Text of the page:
Last Sunday – Easter Sunday – I reaffirmed my Baptism vows: proclaiming them in my own voice before God and in front of around 400 people. Welcome to the family.
Now my life is perfect and I’ve got everything I ever wanted, right?
I’m suffering with chronic fatigue – a condition that’s difficult for other people to see, and even trickier to understand: surely I’m just lazy/choosing this/enjoying not going to work. Actually, no. Of course, duvet days are great for us all now and again, but I certainly wouldn’t choose this every day of my life at the moment. I’m well aware of all the things I’m missing by spending 95% of my time resting at home. I miss my kids at school, I miss the daily routine of working, seeing colleagues, feeling purposeful; I miss the sunshine and the fresh air; I miss being active with my family and friends in all the early-spring-type-things they’re doing. I miss writing, being creative and communicating – this is the first time I’ve touched the keyboard in a month.
But this is where I am at the moment, and this broken body can do nothing more than wait, and hope and trust and pray. And really, that’s all any of us in this broken world can do. The world is broken because we turned our trust away from God and thought we could do things better by ourselves. I spent all my pre-Christian years believing that, and this is where it’s got me. Learning to trust in God again is the only way to live a meaningful life on earth.
First, we see that we can trust in the Gospel: we can trust in Jesus because He sacrificed His life so that we wouldn’t have to die ourselves. That’s true Love. That’s love you can trust.
Then, we see that throughout the Bible God always fulfils ALL His promises – always with the same unfailing Love that we see fulfilled in Jesus.
Finally, we can realise that the Promise of Eternal Life in God’s Kingdom WILL be fulfilled too. It’s a promise in God’s own Word. And He always keeps those promises – they’re made by His Love and written in His blood.
He doesn’t promise to give us everything we ever wanted in this life – our sinful hearts lead us too far astray for that. But He does promise to give us everything He IS in all His Grace, Love and Mercy, and everything He ever dreamed for us in His Unfailing Wisdom, and lead us into Eternal Life with Christ when the time of Glory comes.
And so, we can turn to His Word time and time again, whenever we are suffering, or longing, or waiting for things to change, knowing that we can trust in the promises He makes us and He will do the work that’s necessary to fulfil them. All we need to do, is wait.
“Those who wait for the LORD will gain new strength; they will mount up with wings like eagles, they will run and not get tired, they will walk and not become weary.” Isaiah 40:31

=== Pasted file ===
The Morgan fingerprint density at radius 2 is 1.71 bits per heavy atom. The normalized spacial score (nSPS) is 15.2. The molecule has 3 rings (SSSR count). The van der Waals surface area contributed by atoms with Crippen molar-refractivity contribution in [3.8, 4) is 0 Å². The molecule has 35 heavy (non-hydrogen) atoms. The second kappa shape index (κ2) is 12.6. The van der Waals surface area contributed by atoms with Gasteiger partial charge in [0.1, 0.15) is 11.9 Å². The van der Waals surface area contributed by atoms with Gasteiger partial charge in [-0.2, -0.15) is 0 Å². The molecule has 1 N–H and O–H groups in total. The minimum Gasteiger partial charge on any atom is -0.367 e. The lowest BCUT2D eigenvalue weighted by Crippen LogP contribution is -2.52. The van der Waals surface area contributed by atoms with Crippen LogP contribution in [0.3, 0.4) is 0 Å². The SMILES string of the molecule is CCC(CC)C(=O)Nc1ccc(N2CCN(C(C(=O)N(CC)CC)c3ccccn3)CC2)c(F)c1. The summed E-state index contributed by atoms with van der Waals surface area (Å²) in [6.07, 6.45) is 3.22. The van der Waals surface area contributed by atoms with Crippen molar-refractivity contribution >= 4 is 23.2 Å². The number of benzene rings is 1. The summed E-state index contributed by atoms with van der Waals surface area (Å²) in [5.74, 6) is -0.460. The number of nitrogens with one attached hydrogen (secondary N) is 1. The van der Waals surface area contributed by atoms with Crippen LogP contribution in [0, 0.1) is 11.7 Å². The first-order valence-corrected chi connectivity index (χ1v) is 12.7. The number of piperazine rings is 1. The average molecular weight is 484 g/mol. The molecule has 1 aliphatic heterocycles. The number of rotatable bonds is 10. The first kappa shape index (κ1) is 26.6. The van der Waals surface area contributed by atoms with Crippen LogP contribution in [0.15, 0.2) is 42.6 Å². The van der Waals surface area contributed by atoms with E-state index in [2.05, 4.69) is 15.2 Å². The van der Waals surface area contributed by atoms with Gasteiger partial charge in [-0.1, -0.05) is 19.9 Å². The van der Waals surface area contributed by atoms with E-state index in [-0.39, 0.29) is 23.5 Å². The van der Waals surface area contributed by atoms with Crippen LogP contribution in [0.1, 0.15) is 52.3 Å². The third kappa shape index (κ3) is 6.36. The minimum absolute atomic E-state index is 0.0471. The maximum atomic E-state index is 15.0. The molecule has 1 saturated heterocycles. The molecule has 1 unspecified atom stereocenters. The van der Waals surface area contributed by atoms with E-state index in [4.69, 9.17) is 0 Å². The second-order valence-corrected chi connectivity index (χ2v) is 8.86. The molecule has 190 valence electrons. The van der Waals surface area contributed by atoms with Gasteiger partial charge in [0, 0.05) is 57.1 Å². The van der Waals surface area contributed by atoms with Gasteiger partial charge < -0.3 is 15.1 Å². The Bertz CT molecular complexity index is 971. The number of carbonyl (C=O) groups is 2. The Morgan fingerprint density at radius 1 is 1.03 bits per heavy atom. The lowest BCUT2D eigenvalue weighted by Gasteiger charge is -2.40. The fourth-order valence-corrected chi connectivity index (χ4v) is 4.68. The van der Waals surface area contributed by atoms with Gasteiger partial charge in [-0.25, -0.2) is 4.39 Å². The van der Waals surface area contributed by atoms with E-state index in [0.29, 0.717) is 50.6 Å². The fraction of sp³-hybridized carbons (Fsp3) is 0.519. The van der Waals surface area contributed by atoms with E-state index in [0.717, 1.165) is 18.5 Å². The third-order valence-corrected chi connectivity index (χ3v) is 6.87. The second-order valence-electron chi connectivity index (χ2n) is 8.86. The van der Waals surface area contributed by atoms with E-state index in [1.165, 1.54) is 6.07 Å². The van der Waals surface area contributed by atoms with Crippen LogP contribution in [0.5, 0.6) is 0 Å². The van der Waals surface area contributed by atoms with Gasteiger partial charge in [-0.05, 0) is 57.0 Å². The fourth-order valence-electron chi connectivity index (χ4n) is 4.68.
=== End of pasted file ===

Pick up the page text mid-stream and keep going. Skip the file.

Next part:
So, although I’m not turning cartwheels yet, or flying like an eagle, or even running or walking very far without getting tired, I can trust that God is giving me the strength to wait for Him and that is all I need to do.
The New Life into which I’ve been raised isn’t one of perfect health, perfect looks, perfect lifestyle – yet. It’s a life of learning to trust in my Creator, learning to live in the relationship with Him for which I was created. A life of waiting, hoping, trusting, praying and bearing witness.
If I was in any uncertainty about these things as they unfolded to me during the week, they were powerfully confirmed in the sermon I heard at church last night, on Acts 1:1-11.
In verse 6, the disciples are still wondering if Jesus’ resurrection means they’re going to get all the things THEY want: ‘So when they met together, they asked him, “Lord, are you at this time going to restore the kingdom to Israel?”‘
But He answers them in verse 7 by showing that they have been called as witnesses to God’s Glory, and there is still waiting to be done: ‘He said to them: “It is not for you to know the times or dates the Father has set by his own authority. But you will receive power when the Holy Spirit comes on you; and you will be my witnesses in Jerusalem, and in all Judea and Samaria, and to the ends of the earth.”
In his sermon, the vicar Mark Redhouse made it clear that Jesus does not come into our lives to fit our agenda, and we are not given the gift of the Holy Spirit to fulfil our own desires. But we are called to be a witness to the ends of the earth and to wait until the time set for the fulfilment of God’s Glory. The Holy Spirit makes this possible.
The waiting is temporary, and we will be given the strength to carry us through. And when the promise is fulfilled, we will all share in the abundance of God’s Glory that is to come.